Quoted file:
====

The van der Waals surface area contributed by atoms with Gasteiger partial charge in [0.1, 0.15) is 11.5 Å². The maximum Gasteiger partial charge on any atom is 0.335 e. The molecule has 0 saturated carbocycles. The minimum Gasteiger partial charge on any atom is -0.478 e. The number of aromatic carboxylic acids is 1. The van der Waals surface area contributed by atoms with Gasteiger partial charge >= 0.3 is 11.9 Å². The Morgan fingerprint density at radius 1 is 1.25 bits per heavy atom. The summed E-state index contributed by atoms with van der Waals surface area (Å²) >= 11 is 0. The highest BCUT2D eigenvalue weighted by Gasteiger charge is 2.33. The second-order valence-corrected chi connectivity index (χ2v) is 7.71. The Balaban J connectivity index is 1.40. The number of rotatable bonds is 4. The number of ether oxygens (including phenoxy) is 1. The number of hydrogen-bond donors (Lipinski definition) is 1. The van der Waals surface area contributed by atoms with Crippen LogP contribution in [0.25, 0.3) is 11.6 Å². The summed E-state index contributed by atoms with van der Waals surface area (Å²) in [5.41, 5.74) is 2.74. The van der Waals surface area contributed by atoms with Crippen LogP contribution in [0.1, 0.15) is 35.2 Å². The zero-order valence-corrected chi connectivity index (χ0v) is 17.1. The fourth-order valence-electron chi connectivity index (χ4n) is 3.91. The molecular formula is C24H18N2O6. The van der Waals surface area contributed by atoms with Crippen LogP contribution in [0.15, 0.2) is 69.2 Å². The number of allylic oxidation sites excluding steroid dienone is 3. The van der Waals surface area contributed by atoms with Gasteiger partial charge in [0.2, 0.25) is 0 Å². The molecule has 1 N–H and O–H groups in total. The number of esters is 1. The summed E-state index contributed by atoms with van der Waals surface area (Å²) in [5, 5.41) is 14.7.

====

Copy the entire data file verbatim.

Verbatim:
The van der Waals surface area contributed by atoms with Gasteiger partial charge in [0.1, 0.15) is 11.5 Å². The maximum Gasteiger partial charge on any atom is 0.335 e. The molecule has 0 saturated carbocycles. The minimum Gasteiger partial charge on any atom is -0.478 e. The number of aromatic carboxylic acids is 1. The van der Waals surface area contributed by atoms with Gasteiger partial charge >= 0.3 is 11.9 Å². The Morgan fingerprint density at radius 1 is 1.25 bits per heavy atom. The summed E-state index contributed by atoms with van der Waals surface area (Å²) >= 11 is 0. The highest BCUT2D eigenvalue weighted by Gasteiger charge is 2.33. The second-order valence-corrected chi connectivity index (χ2v) is 7.71. The Balaban J connectivity index is 1.40. The number of rotatable bonds is 4. The number of ether oxygens (including phenoxy) is 1. The number of hydrogen-bond donors (Lipinski definition) is 1. The van der Waals surface area contributed by atoms with Crippen LogP contribution in [0.25, 0.3) is 11.6 Å². The summed E-state index contributed by atoms with van der Waals surface area (Å²) in [5.41, 5.74) is 2.74. The van der Waals surface area contributed by atoms with Crippen LogP contribution in [0.1, 0.15) is 35.2 Å². The zero-order valence-corrected chi connectivity index (χ0v) is 17.1. The fourth-order valence-electron chi connectivity index (χ4n) is 3.91. The molecular formula is C24H18N2O6. The van der Waals surface area contributed by atoms with Crippen LogP contribution in [0.15, 0.2) is 69.2 Å². The number of allylic oxidation sites excluding steroid dienone is 3. The van der Waals surface area contributed by atoms with Gasteiger partial charge in [0.2, 0.25) is 0 Å². The molecule has 1 N–H and O–H groups in total. The number of esters is 1. The summed E-state index contributed by atoms with van der Waals surface area (Å²) in [5, 5.41) is 14.7.